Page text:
Following the campaign trail of Republican Donald Trump and Democrat Hillary Clinton is new independent candidate for president: Fracking.
The presidential campaign is a project of FrackFeed and North Texans for Natural Gas and, while a bit light-hearted, is designed to educate the public about fracturing specifically and energy at large.
“Americans are unhappy with their current choices for president, but polls show strong support for Fracking among those who are familiar with her,” campaign spokesman Steve Everley said in an email. “Unfortunately, polls also show that many people are unfamiliar with Fracking. This campaign aims to change that by reaching a much broader audience than what we’ve seen from more traditional educational campaigns.”
Her campaign theme, “Powering the People” embodies her platform of jobs, pocketbook savings, energy security, environmental benefits and funding for local services.
According to her campaign biography, Fracking was born near Hugoton, Kansas, in 1947 and has been praised by politicians on both sides of the aisle.
Everley said Fracking’s rivals have not placed a high priority on energy issues.
“That’s a perfect example of why this campaign needs to happen. Research from Pew shows that Americans’ top two issues are national security and economic growth. Manufacturers are investing billions of dollars in America again, thanks to Fracking. During the Great Recession, nationwide employment dropped 2.7 percent, but Fracking spurred a 31 percent growth in jobs over the same period — 2007 to 2012.
“In 2005, we were importing 60 percent of our oil. Today it’s less than 25 percent, thanks to Fracking, and we know that energy security is national security. Carbon emissions in the United States are at their lowest level in a quarter century, thanks to Fracking. No other candidate in the race has done more to improve the economy and the environment than Fracking.”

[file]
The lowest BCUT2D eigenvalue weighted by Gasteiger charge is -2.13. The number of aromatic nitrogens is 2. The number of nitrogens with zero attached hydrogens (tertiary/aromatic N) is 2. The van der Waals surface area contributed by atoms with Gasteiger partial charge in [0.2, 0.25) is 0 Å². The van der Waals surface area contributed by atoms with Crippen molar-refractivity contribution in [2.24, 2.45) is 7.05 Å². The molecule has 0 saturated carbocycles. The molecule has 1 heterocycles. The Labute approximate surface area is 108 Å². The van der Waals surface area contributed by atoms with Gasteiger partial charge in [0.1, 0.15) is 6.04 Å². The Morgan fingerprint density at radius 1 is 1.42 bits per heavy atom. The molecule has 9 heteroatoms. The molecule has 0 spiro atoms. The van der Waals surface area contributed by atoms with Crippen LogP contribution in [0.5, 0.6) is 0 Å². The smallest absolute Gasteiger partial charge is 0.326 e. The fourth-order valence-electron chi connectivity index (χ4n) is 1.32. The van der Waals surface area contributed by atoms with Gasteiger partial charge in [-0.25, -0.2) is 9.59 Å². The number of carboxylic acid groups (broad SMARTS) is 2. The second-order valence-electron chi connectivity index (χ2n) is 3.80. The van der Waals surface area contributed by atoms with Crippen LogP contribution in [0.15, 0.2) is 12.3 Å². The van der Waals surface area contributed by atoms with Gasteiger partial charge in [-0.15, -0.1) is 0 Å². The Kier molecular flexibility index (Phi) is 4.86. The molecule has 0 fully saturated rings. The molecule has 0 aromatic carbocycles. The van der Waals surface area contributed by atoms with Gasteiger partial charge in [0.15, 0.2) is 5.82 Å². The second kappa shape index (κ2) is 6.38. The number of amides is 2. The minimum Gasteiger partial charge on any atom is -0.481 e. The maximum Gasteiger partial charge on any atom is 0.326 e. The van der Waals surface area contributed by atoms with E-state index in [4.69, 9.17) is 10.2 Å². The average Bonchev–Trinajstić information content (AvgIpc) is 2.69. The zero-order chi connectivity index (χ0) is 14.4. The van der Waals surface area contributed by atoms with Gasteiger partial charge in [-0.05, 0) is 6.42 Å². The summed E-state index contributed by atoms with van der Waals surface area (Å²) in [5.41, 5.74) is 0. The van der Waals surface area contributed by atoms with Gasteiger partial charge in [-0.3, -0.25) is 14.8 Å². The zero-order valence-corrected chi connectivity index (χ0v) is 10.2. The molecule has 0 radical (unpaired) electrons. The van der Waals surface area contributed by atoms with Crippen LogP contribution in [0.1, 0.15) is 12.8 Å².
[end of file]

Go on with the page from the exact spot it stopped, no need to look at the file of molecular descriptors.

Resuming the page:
Fracking even joined Clinton in releasing her 2014 tax returns. The tax returns showed she paid almost $111.4 billion in taxes while providing energy savings of $776 per household.
Fracking paid more than $56.5 billion in federal taxes in 2014, along with more than $54.8 billion in state and local taxes, according to the return’s details. The return lists labor impact of $433.6 billion, when labor income spending, operation activities, capital investment and supplier impacts are totaled. The savings per household break down into $120 in natural gas bill savings, $102 in electric bill savings and $554 in cheaper goods and services.
The campaign has launched a virtual bus tour, “Powering the People,” that will travel to more than 20 cities and regions across the country to illustrate how Fracking has impacted those communities. The bus tour is expected to arrive in Midland in October.
“From lower power bills in Massachusetts and Florida to manufacturing investments in Iowa and local jobs in the Pacific Northwest, Fracking has benefited the entire country — even areas where no drilling is taking place,” Everley said. “Many people may not realize how Fracking has positively impacted them, so we’ll be highlighting how she is ‘Powering the People’ from coast to coast.”
He said the first stop was in Boston, “where Fracking detailed helping residents save 23 percent on their monthly energy bills while also stressing that her work is only beginning. Extreme opposition to natural gas has prevented the construction of pipelines and other critical infrastructure that would benefit New England families with cleaner air, cheaper energy, and more jobs.”